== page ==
Dr Manhattan’s post on wilful and obscene exposure sent me looking at the stats for Victorian summary court charge rates.
It’s a while since I looked at them in any great detail.
Intriguingly, the most up-to-date statistics tend to be in those produced by the Productivity Commission in it’s annual reports on Report on Government Services!
Based on those, criminal lodgments in Victorian summary courts have increased significantly in the last few years.
|Financial year||Criminal lodgements|
|2004 – 05 (Table 6.2)||142 300|
|2005 – 06 (Table 6.2)||145 700|
|2006 – 07 (Table 7.2)||157 500|
|2007 – 08 (Table 7.2)||170 700|
What are ‘criminal lodgments’? This is what the Productivity Commission says:
Box 7.4 Explanation of lodgment data used in this chapter
Lodgments reflect community demand for court services, such as dispute resolution and criminal justice. The different ways of counting a court’s workload reflect the variety of work undertaken within the court system. The units of measurement of workload (or counting units) used within this chapter are:
• criminal courts — lodgment counts are based on the number of defendants
• civil and family courts — lodgment counts are based on the number of cases (except in children’s courts where, if more than one child can be involved in an application, the counting unit is the number of children involved in the originating application)
• electronic infringement and enforcement systems — lodgment counts are based on the number of unpaid infringement notices
• coroners’ courts — lodgment counts are based on the number of reported deaths (and, if relevant, reported fires)
Unless otherwise noted, the following types of lodgment are excluded from the criminal
and/or civil lodgment data reported in this chapter:
• any lodgment that does not have a defendant element (such as applications for telephone taps etc.)
• extraordinary driver’s licence applications
• bail procedures (including applications and review)
• admissions matters (original applications to practise and mutual recognition matters)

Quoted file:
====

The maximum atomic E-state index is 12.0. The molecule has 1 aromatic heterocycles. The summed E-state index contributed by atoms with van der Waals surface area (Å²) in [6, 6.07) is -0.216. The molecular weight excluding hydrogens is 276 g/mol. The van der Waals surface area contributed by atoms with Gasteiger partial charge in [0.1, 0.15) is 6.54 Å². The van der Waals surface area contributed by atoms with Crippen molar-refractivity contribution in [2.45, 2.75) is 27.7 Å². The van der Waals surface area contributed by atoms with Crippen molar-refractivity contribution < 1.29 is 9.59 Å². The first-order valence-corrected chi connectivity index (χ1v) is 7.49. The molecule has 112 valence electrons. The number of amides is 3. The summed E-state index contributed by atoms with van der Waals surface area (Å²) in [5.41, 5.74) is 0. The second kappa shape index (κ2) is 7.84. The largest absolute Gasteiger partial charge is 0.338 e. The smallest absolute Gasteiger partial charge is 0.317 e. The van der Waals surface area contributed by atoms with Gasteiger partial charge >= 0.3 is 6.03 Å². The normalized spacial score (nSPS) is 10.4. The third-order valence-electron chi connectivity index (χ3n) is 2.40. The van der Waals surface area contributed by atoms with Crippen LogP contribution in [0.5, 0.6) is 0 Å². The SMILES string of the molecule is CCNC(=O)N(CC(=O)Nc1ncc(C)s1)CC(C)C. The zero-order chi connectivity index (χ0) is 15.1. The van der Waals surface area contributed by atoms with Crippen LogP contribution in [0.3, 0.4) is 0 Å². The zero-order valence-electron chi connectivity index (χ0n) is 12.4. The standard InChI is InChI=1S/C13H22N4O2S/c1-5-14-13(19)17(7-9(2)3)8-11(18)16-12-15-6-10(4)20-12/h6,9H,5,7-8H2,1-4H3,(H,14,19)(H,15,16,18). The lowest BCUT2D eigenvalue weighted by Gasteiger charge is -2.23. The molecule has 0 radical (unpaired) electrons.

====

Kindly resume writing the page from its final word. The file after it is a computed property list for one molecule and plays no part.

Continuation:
• secondary processes — for example, interlocutory matters, breaches of penalties (that is, bail, suspended sentences, probation)
• applications for default judgments (because the application is a secondary process).
Based on the Commission’s statistics, it seems since 2006 (when courts of summary jurisdiction were conferred jurisdiction to deal with specified common law offences) summary criminal lodgments increased by 25 000, or around 17%
That bare number will be the result of factors like population growth, net widening, and increased use of diversion programs — and greater charge rates caused by increases to jurisdiction (such as the ability to prosecute common law offences in summary courts) and new criminal offences.
No matter the cause, the end result is more work in summary courts. So, if you’ve thought the summary courts seemed busier, you had good reason.
It will be interesting to see what affect the Criminal Procedure Act 2009 might have on these criminal lodgment rates.
One barrister I spoke with recently was concerned about the potential increase in adjournments and appearances at court from the new Act, because of the need to attend a summary case conference (and perhaps also a contest mention) before the accused could obtain a full brief of evidence. His view was that it could potentially be negligent for a practitioner to advise an accused without knowing the strength or weaknesses in a prosecution case and hence unable to accurately gauge the likelihood of conviction or acquittal. (The potential for negligence actions against lawyers was brought into sharp focus in the High Court’s decision in Hill v Van Erp (1997) 188 CLR 159;  HCA 9. Ethical obligations about the nature of advice in criminal proceedings are also imposed on legal practitioners by provisions such as Rule 12 of the Professional Conduct and Practice Rules 2005 for solicitors and Part V of the Rules of Conduct 2005 for barristers.)
The dilemma that barrister foresaw is the possibility of additional cost from extra procedural steps and attendances at court before an accused could fully assess the case against them. The result might be some accused simply couldn’t afford to wait that long and might plead guilty out of economic necessity rather than a genuine acknowledgment of guilt.
I know a few members of the Bar are preparing material on the new legislation, and I expect some of it will start appearing online as the commencement date draws nearer. It will be interesting to see what their views will be.